Life Insurance Settlement Options [8 Top Choices for You to Know]

October 18, 2019
Written by: Steven Gibbs | Last Updated on: June 10, 2024
Fact Checked by Jason Herring and Barry Brooksby (licensed insurance experts)

Insurance and Estates, a strategic life insurance provider composed of life insurance professionals, is committed to integrity in our editorial standards and transparency in how we receive compensation from our insurance partners.

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We tend to think of settlement of a life insurance policy as when the insurance company pays out the policy’s death benefit upon the insured’s death.  And that’s right as far as it goes.  But that’s not the only way a life insurance policy can be “settled”.

Which is why…

We wanted to take a moment and discuss some other ways a life insurance policy can get “settled” particularly when you’re talking about a Whole Life Insurance policy vs a Term Life Insurance Policy.

But before you get started, we want to warn you of two things:


We’re going to cover a lot of different topics really quickly in this article so that you can get a general idea about what some of your options may be depending on what “kind” of life insurance policy that you have and how long you owned it.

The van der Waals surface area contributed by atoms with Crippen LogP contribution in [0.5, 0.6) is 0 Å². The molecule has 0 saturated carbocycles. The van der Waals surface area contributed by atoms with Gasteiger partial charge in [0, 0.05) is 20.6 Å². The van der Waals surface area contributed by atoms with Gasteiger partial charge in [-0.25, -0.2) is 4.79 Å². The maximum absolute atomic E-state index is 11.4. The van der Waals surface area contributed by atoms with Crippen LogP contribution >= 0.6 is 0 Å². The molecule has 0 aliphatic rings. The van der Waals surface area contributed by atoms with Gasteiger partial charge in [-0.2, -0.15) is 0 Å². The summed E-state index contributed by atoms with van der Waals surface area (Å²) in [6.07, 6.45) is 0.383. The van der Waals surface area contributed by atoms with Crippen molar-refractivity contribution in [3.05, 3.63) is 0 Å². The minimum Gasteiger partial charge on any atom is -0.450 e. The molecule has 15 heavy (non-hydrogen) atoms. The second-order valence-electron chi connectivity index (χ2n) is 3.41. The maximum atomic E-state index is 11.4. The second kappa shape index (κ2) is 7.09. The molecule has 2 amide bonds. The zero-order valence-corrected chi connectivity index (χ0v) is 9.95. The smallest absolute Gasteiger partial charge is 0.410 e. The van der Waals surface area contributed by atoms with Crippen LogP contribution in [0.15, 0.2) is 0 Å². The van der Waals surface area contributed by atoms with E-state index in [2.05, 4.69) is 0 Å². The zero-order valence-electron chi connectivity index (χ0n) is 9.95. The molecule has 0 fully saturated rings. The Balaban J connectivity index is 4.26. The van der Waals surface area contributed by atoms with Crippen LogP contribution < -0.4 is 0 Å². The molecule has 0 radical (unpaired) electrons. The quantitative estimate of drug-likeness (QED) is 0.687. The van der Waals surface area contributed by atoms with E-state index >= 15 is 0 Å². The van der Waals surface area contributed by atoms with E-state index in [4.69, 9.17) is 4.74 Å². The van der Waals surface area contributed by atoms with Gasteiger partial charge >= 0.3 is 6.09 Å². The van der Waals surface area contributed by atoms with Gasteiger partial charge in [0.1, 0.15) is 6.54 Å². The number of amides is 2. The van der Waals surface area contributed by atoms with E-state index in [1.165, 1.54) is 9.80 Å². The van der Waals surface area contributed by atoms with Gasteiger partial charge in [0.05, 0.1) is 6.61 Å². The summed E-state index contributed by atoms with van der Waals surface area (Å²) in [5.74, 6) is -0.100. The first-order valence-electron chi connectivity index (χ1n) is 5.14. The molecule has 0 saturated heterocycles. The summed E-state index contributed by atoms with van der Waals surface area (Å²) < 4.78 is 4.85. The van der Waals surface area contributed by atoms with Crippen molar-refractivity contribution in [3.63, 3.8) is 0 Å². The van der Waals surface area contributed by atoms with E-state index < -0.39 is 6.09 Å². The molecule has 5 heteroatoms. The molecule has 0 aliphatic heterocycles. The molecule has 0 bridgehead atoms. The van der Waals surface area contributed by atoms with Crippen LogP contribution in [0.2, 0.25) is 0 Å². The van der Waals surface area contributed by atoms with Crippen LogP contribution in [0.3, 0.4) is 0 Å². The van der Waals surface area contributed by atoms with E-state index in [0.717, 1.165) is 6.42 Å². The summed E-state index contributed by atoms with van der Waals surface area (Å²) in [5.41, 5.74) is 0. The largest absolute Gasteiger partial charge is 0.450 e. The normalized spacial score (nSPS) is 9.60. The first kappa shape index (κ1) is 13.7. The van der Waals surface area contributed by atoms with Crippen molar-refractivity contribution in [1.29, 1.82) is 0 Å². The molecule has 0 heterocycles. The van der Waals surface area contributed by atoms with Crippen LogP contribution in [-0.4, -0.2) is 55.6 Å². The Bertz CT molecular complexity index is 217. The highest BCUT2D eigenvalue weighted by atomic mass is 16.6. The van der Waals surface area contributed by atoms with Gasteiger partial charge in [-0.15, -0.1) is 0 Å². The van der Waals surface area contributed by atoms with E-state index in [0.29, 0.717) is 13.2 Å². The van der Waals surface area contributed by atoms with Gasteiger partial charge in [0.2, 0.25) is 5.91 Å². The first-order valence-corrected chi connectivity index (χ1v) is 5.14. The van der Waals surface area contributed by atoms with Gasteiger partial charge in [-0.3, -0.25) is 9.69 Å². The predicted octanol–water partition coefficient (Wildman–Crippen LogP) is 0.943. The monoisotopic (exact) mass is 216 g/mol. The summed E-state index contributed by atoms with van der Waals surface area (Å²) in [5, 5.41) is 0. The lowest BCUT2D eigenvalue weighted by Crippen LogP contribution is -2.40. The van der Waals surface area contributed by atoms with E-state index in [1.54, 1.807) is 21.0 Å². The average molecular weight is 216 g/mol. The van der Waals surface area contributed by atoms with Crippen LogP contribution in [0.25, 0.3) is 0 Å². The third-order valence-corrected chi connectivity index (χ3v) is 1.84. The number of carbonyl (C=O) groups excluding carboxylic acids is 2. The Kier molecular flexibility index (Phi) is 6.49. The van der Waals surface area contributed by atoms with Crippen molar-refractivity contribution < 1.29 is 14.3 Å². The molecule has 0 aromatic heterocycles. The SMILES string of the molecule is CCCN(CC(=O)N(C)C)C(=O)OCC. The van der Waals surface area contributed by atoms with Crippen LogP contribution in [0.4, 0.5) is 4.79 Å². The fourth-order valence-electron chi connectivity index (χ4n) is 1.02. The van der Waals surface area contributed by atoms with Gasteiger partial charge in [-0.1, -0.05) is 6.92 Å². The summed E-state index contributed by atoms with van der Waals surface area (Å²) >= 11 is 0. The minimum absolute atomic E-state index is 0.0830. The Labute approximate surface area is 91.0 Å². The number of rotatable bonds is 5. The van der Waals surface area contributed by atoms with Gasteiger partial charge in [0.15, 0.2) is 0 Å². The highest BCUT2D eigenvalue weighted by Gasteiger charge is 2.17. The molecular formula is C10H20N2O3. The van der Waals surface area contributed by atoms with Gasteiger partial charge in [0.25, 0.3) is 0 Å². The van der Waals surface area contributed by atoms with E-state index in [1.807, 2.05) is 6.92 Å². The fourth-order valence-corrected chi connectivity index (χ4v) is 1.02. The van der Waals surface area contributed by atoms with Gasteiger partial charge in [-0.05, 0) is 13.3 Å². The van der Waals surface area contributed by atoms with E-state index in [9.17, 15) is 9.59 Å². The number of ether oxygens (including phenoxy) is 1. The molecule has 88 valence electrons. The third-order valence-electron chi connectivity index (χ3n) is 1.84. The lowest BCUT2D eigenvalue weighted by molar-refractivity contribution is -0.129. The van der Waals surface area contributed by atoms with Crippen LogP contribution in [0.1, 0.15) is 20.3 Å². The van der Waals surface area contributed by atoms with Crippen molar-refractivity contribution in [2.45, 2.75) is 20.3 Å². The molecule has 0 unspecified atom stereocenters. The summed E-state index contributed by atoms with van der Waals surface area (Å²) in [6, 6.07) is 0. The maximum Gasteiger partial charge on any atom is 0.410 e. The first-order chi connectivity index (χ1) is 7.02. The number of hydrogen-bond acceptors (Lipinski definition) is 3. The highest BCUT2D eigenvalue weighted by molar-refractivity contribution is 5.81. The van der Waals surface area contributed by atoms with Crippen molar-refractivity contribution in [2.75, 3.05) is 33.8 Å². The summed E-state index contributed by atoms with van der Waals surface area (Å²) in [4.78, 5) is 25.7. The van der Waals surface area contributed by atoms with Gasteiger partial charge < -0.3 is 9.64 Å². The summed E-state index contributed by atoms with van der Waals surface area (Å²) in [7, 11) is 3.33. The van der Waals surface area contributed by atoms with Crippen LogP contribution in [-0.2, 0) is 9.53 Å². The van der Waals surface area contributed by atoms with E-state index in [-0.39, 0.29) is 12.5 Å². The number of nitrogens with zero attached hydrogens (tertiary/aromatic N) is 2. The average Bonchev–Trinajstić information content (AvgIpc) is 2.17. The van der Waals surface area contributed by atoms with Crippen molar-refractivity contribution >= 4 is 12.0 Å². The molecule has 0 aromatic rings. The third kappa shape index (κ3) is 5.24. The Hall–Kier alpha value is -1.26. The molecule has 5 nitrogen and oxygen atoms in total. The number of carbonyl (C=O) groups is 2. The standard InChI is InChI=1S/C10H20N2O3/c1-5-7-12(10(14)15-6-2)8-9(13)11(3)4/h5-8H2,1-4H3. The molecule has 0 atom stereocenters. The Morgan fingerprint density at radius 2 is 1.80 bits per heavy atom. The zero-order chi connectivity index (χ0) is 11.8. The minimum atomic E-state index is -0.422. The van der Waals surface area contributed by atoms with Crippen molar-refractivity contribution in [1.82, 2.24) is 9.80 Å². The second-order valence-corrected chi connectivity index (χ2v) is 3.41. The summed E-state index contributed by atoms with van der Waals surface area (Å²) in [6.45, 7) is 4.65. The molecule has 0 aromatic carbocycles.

And second…

If you find yourself getting lost or a bit confused about anything that we’re talking about in this article, don’t let that discourage you!  Just write down any questions that you may have and then give us a call. After all, that’s what we’re here for.

So, without further ado, let’s get on with:

Settlement Options Life Insurance

What you might call the “ordinary” way for life insurance to pay out is known as a “lump-sum settlement.”

With a lump sum death benefit, upon the insured’s death, the insurance company pays the policy’s entire death benefit to the named beneficiary in a single, large payment.

The beneficiary could be a family member, the insured’s estate, a trust, a business that relies on the insured, or an assignee of the original beneficiary.  But the basic procedure is the same:  the insured dies, the insurer pays the beneficiary, and the policy is effectively fulfilled.


Significantly, though, beneficiaries can opt to annuitize or defer payments—whether through an option built into the insurance policy or through a separate annuity contract entered into with the life insurance company.